About 350 miles on a full tank of petrol - the balls and clubs I own perform better locked in the boot of my car than on any course.

ANDREW STEPHENS - FOUNDING PARTNER, GOODSTUFF

- What's the best thing about working at your business?

Being able to do the right thing and being able to action the principles and values we personally believe in - whether it's what business to pitch for, what terms to do business on or what perks to give team members right through to involving our team in most decisions.

- Is the "communications planning" agency tag still an attraction for clients or has it become a bit old hat?

Far from it and my prediction is that, despite losing Michaelides & Bednash, the sector will bounce back and flourish as more and more clients want objectivity, creativity and entrepreneurialism. Clients are finding their existing communication models aren't working as well as they used to and they want to take a step back and review everything - audience growth opportunities, brand behaviour in communications, channel mix, investment levels and realistic likely returns.

- How much of your time do you spend pitching and how rewarding has this been this year?

I think new business should be done by the owners where humanly possible, especially as so much of our business comes from referral and recommendation. This year, in particular, it's been very rewarding as we've won more business than any other comms agency. It includes Xbox, Living, Madame Tussauds, ATOC, 5th Wall Group, Pizza Express and Howies.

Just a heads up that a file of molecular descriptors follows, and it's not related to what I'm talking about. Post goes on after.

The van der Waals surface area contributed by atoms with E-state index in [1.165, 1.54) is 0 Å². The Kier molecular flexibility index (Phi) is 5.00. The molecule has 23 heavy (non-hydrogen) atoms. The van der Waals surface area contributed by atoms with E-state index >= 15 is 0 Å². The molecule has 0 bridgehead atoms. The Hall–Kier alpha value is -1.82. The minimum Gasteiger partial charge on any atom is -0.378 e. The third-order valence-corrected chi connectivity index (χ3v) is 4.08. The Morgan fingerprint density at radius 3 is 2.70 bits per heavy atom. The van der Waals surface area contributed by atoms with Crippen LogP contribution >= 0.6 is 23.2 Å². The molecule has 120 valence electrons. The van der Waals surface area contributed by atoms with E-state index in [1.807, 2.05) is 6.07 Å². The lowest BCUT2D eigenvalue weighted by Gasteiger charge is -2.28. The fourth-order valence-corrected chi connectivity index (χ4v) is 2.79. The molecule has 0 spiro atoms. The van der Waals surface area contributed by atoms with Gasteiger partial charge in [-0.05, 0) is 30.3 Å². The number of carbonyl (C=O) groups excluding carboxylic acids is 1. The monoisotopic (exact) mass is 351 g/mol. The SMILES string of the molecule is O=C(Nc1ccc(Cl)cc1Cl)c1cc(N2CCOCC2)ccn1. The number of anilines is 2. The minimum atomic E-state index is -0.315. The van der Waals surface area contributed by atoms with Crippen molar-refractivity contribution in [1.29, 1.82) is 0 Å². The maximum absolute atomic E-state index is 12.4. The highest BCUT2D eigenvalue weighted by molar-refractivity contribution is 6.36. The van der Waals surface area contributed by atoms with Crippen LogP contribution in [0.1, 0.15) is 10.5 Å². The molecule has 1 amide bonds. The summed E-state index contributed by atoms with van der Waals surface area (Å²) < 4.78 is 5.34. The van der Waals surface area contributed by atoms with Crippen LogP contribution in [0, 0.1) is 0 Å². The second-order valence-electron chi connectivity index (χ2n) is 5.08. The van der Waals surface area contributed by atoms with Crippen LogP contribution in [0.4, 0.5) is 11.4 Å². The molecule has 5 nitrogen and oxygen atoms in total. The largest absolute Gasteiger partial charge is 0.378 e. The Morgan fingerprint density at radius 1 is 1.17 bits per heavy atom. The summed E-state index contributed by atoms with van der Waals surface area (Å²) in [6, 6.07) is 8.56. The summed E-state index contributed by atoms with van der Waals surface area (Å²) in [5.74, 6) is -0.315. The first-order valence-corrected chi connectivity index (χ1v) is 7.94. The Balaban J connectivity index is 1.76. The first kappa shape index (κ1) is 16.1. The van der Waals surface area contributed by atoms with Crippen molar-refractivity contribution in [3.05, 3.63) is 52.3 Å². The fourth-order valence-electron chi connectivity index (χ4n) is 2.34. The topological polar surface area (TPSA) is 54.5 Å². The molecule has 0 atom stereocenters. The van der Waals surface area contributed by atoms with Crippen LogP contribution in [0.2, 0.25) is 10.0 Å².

- How badly will the "downturn" bite you as a small business?

Small, well-run agencies that can provide objectivity, creativity and entrepreneurialism should do well. We are simply quicker to respond, quicker to see opportunities and don't have big agency bureaucracy to get through to make things happen. Therefore, rather than fear the downturn, we are sensing an opportunity and are looking to invest ahead in additional team members and new service launches. It's also a good opportunity to ensure best financial practice just in case.

- What one thing are clients asking you about the most at the moment?

Is the client cricket trip still on next year? Beyond that and referring to a previous answer, clients are increasingly asking us for much more pure communications planning and asking "are we doing the right thing" - which can be a huge question involving all their communication activities.

- What's the best bit of work you've created this year?

Cheating, as I can't decide. Xbox Camp Fire Sessions, where we are creating a music event for Xbox, or Living TV's launch of Lipstick Jungle, where we created Lipstick Lattes with Coffee Republic, Heat reverse covers and a partnership with ASOS and Bliss.

- How much do you value your independence?

We value it very highly, but not as highly as Pete, I guess. When Ben [Hayes, partner] and I set up Goodstuff, we negotiated a deal with Omnicom Media Group to take a small minority stake in the business. The advantage of this, which no other comms planning agency can claim, is that we retain the independence of thought and of agency management, but are able to call upon the talent, insight and resources of the world's biggest marcoms group.

- How far can you drive a golf ball?

A lot further and definitely straighter than Pete.